Two years ago, some fans were ready to run Yost out of town. Today he is a cinch to become a member of the Royals Hall of Fame.
Yost’s staff includes two former major-league managers and an experienced collection of coaches. The Royals are exceptionally organized in their advance scouting and pre-game preparation. Cases in point were two aggressive base-running decisions in the decisive games against Toronto and New York.
Each resulted from studying the opponents’ defensive tendencies and deficiencies, and each resulted in a run that ultimately tipped the game, and the series, in Kansas City’s favor.
Coaching and managing will only carry a team so far, however, because ultimately, it is the team on the field that must execute. Once again, it came down to finding the right people, patiently developing them and letting them do their jobs.
Alex Gordon (2005), Mike Moustakas (2007) and Eric Hosmer (2008) were chosen among the first three picks of their respective drafts—but each was considered a potential bust at some point early in his career. Moore and Yost stayed with them, and now the trio performs at an All-Star level.
After the 2010 season, Moore traded former Cy Young winner Zack Greinke to Milwaukee in a multi-player deal that re-turned shortstop Alcides Escobar and a minor-league outfielder named Lorenzo Cain. Both are now All-Stars and have been the MVPs of the last two League Championship Series. Greinke, who didn’t want to be part of another rebuilding process, remains an elite talent but has yet to pitch in a World Series.
Moore took a huge risk before the 2013 season when he acquired pitchers James Shields and Wade Davis from Tampa Bay in exchange for four prospects, including Wil Myers, Baseball America’s Minor League Play-er of the Year. Critics railed, because Myers was seen as a rising star under club control for several years, while Shields’ contract would only keep him with the team through 2014. But before he left Kansas City, Shields brought an exemplary swagger that taught the younger players how to win, and Davis has developed into baseball’s most dominant relief pitcher.
The Latin American investment paid off as well, yielding pitchers Kelvin Herrera and Yordano Ventura, and above all, catcher Salvador Perez, a three-time All-Star and the 2015 World Series MVP who was signed in 2006 as a 16-year old from Venezuela.
Before the 2015 season, Moore added free agents who ultimately played key roles in the championship run—among them Kendrys Morales, Chris Young, Edinson Volquez and Ryan Madson. At the time, the acquisitions were greeted with indifference and even scorn by the baseball pundits, but Moore saw value in their skills as players and as individuals. His evaluations proved correct.
And finally, when the Royals were just a couple of missing pieces away from assembling a true championship roster, Moore again dipped into the deep talent he had nurtured in his minor leagues. He traded prospects for pitcher Johnny Cueto and the versatile Ben Zobrist—the first time the Royals had been a real player in acquiring proven stars before the mid-season trading deadline. The acquisi-tions were made solely with the post-season in mind, and both players made significant contributions when it counted most.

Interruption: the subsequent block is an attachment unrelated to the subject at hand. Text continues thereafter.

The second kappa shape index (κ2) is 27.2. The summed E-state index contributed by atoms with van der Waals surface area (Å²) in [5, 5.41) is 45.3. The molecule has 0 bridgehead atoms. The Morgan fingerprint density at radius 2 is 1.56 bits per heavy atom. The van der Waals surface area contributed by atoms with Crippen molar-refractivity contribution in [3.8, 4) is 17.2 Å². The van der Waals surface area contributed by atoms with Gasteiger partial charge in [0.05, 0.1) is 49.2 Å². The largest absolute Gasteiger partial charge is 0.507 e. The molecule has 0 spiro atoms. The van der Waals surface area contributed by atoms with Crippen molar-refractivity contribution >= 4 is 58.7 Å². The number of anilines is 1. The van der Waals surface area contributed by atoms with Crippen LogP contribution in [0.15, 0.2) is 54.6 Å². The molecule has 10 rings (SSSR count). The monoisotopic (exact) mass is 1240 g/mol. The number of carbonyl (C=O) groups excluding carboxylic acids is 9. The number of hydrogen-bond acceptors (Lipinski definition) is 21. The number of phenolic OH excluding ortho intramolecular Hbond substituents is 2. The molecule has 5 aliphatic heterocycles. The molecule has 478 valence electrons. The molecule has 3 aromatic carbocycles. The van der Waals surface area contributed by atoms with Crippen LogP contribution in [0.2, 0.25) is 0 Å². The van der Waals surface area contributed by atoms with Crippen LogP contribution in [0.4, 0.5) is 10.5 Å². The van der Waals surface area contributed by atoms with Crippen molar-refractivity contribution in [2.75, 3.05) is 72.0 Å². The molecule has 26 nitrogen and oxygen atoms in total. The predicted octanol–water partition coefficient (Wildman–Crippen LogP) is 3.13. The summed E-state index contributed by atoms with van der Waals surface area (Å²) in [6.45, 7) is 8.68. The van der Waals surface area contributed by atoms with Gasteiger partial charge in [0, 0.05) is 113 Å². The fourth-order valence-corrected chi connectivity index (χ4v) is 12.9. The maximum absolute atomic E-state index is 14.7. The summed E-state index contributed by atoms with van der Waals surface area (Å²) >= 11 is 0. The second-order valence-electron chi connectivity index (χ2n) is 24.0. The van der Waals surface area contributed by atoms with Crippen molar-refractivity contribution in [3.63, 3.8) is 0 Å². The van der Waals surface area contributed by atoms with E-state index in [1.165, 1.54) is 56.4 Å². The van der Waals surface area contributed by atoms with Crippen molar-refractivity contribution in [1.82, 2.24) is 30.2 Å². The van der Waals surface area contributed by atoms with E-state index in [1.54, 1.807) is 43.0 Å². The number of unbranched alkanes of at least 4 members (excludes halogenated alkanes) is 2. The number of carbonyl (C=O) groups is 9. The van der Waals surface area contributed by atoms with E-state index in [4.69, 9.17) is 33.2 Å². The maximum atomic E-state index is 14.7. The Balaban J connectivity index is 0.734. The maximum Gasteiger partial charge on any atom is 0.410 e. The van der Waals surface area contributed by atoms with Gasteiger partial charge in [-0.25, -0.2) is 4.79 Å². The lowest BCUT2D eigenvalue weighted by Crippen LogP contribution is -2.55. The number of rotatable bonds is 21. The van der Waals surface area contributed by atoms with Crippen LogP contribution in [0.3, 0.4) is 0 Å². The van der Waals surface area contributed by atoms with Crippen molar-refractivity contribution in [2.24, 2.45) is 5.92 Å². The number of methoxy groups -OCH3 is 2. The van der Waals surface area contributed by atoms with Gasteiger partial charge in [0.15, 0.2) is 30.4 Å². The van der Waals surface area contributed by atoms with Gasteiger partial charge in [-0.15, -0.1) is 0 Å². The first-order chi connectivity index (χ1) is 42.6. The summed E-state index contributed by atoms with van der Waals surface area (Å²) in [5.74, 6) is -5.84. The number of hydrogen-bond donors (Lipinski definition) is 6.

“The team didn’t stand pat,” says Petro.
The Chicago Cubs have not won a World Series since 1908, and the Cleveland Indians since 1948. Two franchises—Seattle and Washington—have never even played in a Series in their combined 94 years of existence. The wealthy Los Angeles Dodgers haven’t been to the Fall Classic since 1988, and they failed again this year with an all-time record payroll of $272 million. It’s not easy to reach the World Series at all, much less in consecutive years.
According to Sports Illustrated, the Royals had baseball’s 17th-highest opening-day payroll, but they won a championship based on deft management, character and foresight, with a style of play that valued speed, defense, contact hitting and a shutdown bullpen.
“The game had built itself in a direction that relied less on scouting, and it left an opening for the Moore approach to return to those roots,” says Petro. “I think Dayton always understood what baseball had forgotten. He also recognized the value of the relief pitcher and the athlete who can run and play defense.
“There are 27 outs in the game, but with great defense, the Royals take some outs away from the opponent, and with speed and contact, they steal outs offensively.”
Have the Royals found an innovative way to win that will be copied by other teams in the future? Perhaps. But it will be hard to duplicate the intangibles of a having the “right” people, who set a record for post-season resiliency.